What: All Issues : Fair Taxation : Tax Breaks for the Rich : (H. Con. Res 332) On a resolution providing for an adjournment of the two houses of Congress for the traditional Thanksgiving recess. Republicans opposed this resolution because Democrats had not scheduled a vote on extending all of the income tax cuts enacted under the first Bush administration. (2010 house Roll Call 572)
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(H. Con. Res 332) On a resolution providing for an adjournment of the two houses of Congress for the traditional Thanksgiving recess. Republicans opposed this resolution because Democrats had not scheduled a vote on extending all of the income tax cuts enacted under the first Bush administration.
house Roll Call 572     Nov 17, 2010
Progressive Position:
Yea
Progressive Result:
Win

This was a vote on a resolution providing for an adjournment of the two houses of Congress for the traditional Thanksgiving recess. (This particular recess typically lasts for one week – the week of Thanksgiving.)

The minority party typically opposes adjournment resolutions as a symbolic protest against the manner in which the majority party (in this case, Democrats) are running the House – or as a protest against the majority’s legislative agenda. Under House rules, adjournment resolutions are not debatable. Thus, no members spoke in opposition to the resolution. 

However, Republican members had sharply criticized the Democratic majority earlier that morning for failing to schedule a vote during the “lame duck” session of Congress on extending all of the income tax cuts enacted under the first Bush administration. (A “lame duck session” refers to a session of Congress occurring after an election, but before the newly elected Congress is sworn into office. This particular lame duck session took place after the 2010 midterm elections, in which Republicans won enough seats to regain control of the House of Representatives.)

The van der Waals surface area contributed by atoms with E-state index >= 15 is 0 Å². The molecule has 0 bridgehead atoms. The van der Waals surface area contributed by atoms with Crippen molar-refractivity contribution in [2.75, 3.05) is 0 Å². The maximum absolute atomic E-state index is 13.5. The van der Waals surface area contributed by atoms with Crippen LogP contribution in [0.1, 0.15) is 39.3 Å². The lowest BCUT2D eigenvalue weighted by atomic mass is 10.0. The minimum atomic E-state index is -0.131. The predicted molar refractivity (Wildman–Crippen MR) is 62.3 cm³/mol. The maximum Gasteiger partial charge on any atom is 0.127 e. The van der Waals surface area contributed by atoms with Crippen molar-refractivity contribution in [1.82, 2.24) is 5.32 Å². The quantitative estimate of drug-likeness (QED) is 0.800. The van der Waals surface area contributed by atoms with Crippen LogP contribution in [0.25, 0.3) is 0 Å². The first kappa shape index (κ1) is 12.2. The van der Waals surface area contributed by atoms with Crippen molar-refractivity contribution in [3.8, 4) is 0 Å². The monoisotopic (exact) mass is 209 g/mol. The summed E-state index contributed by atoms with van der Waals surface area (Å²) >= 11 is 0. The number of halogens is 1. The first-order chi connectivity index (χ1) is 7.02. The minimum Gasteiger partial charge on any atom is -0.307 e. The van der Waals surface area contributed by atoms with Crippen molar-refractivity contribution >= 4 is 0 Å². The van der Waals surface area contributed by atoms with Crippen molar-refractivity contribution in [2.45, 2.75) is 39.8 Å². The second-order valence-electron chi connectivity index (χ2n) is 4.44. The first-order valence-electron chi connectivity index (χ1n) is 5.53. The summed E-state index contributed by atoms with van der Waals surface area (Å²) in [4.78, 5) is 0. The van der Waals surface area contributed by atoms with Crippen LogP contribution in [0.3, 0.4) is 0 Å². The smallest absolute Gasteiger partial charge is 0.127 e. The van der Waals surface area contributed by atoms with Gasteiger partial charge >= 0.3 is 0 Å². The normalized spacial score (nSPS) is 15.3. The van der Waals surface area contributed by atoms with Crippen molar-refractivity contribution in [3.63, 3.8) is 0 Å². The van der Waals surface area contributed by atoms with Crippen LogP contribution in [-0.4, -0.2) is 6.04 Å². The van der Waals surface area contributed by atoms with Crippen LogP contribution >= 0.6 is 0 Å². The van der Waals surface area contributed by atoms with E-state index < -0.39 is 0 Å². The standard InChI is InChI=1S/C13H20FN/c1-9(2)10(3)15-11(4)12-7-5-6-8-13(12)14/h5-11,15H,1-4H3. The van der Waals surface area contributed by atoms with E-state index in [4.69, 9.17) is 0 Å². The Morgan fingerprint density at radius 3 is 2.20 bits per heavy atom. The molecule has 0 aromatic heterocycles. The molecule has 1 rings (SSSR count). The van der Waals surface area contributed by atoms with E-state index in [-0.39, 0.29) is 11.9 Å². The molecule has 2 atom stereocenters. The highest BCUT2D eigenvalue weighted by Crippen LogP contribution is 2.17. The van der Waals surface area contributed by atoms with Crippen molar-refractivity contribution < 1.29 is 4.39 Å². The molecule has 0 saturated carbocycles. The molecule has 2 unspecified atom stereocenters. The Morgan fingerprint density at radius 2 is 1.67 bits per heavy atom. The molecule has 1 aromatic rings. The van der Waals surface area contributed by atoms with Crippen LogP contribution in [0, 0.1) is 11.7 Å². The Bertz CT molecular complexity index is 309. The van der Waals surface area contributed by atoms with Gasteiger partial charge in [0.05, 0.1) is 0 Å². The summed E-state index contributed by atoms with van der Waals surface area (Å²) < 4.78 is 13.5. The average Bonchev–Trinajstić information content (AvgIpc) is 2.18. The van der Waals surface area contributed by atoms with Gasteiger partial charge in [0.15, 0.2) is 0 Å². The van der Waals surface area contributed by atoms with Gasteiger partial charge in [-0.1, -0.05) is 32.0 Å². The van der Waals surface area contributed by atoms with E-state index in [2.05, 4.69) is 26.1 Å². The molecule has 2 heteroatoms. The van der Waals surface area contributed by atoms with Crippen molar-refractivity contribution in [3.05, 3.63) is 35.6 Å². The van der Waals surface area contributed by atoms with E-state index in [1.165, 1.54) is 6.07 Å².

Rep. Mike Pence (R-IN) argued: “The American people said in deafening terms that they are tired of the borrowing and the spending and the bailouts and the takeovers and the tax increases of the recent past. They voted for change. That's why it's so remarkable, Mr. Speaker, that this Congress is poised to allow one of the largest tax increases in American history to take effect in January of this year….It is absolutely imperative, if Congress accomplishes nothing else in this lame duck, that we take immediate action to make permanent all of the current tax rates.”

Rep. John Yarmuth (D-KY) argued that the 2001 and 2003 tax cuts for top income earners should be allowed to expire: “We are going to have to decide whether or not to indebt the American people another $700 billion to extend benefits, tax benefits, for the richest 1 percent of the country. Before we go too far in feeling sorry for that 1 percent, consider this: From 2001 to 2006, 53 percent of all gains, total gains, in income in this country went to that 1 percent….Heed the words of the Roman priest Plutarch, who once wrote: An imbalance between rich and poor is the oldest and most fatal ailment of all republics.”

The House agreed to the adjournment resolution by a vote of 234-184. 223 Democrats and 11 Republicans voted “yea.” 163 Republicans and 21 Democrats voted “nay.” As a result, the House agreed to a resolution allowing Congress to adjourn for the traditional Thanksgiving recess.

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